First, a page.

Market Myth: Large Investors Are Buying Up The Market

Is Wall Street Buying Up All the Homes in America?

The real estate headlines might lead you to believe so. Many are scratching their heads asking:

  • How many homes do investors own?
  • Are institutional investors, like large Wall Street Firms, really buying up so many homes that the average person can’t find one?

To answer those questions, here’s the real story of what’s happening based on data provided by SFR Investor.

How Many SFH's are in the US?

Let’s start with establishing how many single-family homes (SFHs) there are in the US, and what portion of those are rentals owned by investors. According to SFR Investor, which studies the single-family rental market in the United States, there are eighty-two million single-family homes in this country. But how many of them are actually rentals?

According to data shared in a recent post, sixty-eight million (82.93%) of those homes are owner-occupied – meaning the person who owns the home lives in it. If you subtract that sixty-eight million from the total number of single-family homes (82 million), that leaves just about fourteen million homes left that are single-family rentals (SFRs).

Do Institutional Investors own those 14M Homes?

Not even close. Let’s take it one step further. There are four categories of investors:

  • The mom & pop investor who owns between 1-9 SFRs
  • The regional investor who owns between 10-99 SFRs
  • Smaller national investor who owns between 100-999 SFRs
  • The institutional investor who owns over 1,000 SFRs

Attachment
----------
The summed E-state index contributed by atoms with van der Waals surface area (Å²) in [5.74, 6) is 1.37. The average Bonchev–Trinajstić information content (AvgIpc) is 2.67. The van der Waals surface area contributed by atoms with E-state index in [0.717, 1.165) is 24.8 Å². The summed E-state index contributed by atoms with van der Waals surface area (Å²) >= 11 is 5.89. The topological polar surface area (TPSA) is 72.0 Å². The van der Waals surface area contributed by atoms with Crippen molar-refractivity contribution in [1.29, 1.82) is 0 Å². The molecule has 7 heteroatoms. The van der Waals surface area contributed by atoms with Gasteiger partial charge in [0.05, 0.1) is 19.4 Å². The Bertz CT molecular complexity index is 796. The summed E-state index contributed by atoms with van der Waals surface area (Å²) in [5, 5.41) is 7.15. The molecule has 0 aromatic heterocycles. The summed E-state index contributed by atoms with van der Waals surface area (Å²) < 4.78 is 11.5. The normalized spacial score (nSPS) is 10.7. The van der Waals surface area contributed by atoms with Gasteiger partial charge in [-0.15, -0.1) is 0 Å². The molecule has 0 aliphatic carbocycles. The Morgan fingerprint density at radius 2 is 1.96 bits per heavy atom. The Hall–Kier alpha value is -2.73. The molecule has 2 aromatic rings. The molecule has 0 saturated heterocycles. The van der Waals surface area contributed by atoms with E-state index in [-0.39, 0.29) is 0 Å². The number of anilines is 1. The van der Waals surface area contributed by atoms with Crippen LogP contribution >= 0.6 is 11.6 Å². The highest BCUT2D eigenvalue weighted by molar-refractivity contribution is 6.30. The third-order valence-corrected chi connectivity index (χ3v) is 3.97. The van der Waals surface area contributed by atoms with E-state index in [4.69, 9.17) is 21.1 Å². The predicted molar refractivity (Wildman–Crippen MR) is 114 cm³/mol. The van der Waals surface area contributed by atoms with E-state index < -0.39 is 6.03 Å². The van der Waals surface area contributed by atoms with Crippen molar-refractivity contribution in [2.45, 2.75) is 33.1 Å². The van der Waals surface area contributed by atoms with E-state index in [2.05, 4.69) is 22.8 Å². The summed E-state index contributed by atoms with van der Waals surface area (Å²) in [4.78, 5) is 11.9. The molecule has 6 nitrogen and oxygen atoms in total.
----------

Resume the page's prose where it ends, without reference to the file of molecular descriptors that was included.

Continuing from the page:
These categories show that not all investors are large institutional investors. To help convey that even more clearly, here are the percentages of rental homes owned by each type of investor (see chart below):

As you can see in the chart, despite what the news and social media would have you believe, the green shows the vast majority of SFRs are not owned by large institutional investors. Instead, most are owned by small mom & pop investors, like your friends and neighbors.

The Value of Homeownership as an Investment

What’s actually happening is that there are people out there, just like you, who believe in homeownership, and they view buying a home (or a second home) as an investment. Maybe they saw an opportunity to buy a second home over the last few years to use it as a rental and generate additional income. Or maybe they just decided to keep their first house rather than sell it when they moved up.

So, don’t believe everything you read or hear about institutional investors. While it’s true that they are a player in the single-family rental marketplace, they’re not buying up all of the houses on the market. If you have other questions about things you’re hearing about the housing market, let’s connect so you have an expert to give you the context you need. 

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